An assessment should be made of the weight of the object and its stability. How it has come to rest and the topography of the incident scene may contribute to its potential movement. The object should be taken into account when determining the methods being used to stabilise the mode of transport.
It may be possible to relocate objects away from the hazard area, without affecting the stability of the mode of transport or worsening conditions for any casualties. Carrying out this activity may improve the access to and egress from the mode of transport for emergency responders and casualties. If objects are relocated, their original position should be recorded for investigation purposes, and their new location chosen so that they do not impact on the handling of the incident.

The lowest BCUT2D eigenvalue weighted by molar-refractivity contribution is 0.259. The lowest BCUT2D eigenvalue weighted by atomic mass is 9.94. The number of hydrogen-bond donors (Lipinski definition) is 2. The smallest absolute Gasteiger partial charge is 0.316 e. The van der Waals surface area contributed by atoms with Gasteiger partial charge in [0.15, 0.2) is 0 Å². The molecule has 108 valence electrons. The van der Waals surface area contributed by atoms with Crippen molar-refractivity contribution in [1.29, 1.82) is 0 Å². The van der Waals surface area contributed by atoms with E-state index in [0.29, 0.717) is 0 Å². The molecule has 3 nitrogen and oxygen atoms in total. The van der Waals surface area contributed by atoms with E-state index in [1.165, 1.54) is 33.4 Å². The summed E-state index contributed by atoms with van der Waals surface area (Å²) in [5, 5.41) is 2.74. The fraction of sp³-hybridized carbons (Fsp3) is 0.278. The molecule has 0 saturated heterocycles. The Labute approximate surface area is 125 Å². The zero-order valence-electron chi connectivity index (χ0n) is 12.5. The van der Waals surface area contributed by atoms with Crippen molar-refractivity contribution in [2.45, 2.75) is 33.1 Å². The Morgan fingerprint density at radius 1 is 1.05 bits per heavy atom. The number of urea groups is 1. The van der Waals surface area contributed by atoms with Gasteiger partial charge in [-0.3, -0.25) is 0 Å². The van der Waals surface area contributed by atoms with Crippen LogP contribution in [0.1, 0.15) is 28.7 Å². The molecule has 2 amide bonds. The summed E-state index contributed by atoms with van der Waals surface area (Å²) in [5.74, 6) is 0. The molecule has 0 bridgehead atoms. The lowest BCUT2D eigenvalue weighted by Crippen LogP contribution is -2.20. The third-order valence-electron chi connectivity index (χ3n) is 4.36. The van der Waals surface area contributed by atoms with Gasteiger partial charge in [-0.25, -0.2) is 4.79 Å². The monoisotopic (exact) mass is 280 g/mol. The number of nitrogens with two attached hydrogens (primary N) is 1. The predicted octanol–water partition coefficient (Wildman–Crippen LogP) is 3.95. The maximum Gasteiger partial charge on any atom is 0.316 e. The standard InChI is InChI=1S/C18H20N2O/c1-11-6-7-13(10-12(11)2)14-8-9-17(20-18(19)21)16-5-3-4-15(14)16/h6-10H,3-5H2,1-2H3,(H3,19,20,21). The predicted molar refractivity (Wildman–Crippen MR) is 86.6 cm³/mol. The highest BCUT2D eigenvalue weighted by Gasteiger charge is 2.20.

If the object involved has an electrical supply, such as street lighting, the appropriate operator should be contacted so that they can isolate the electricity. For further information refer to Utilities and fuel: Adopt defensive tactics until the electricity supply is isolated.
Heavy objects that have landed on modes of transport, such as trees or structures, will probably require the assistance of fire and rescue service specialist teams, or external specialist resources to remove them. Specialist resources could include:
- Local authorities
- Building engineers
- Tree surgeons
- Urban search and rescue (USAR)
- Transport network teams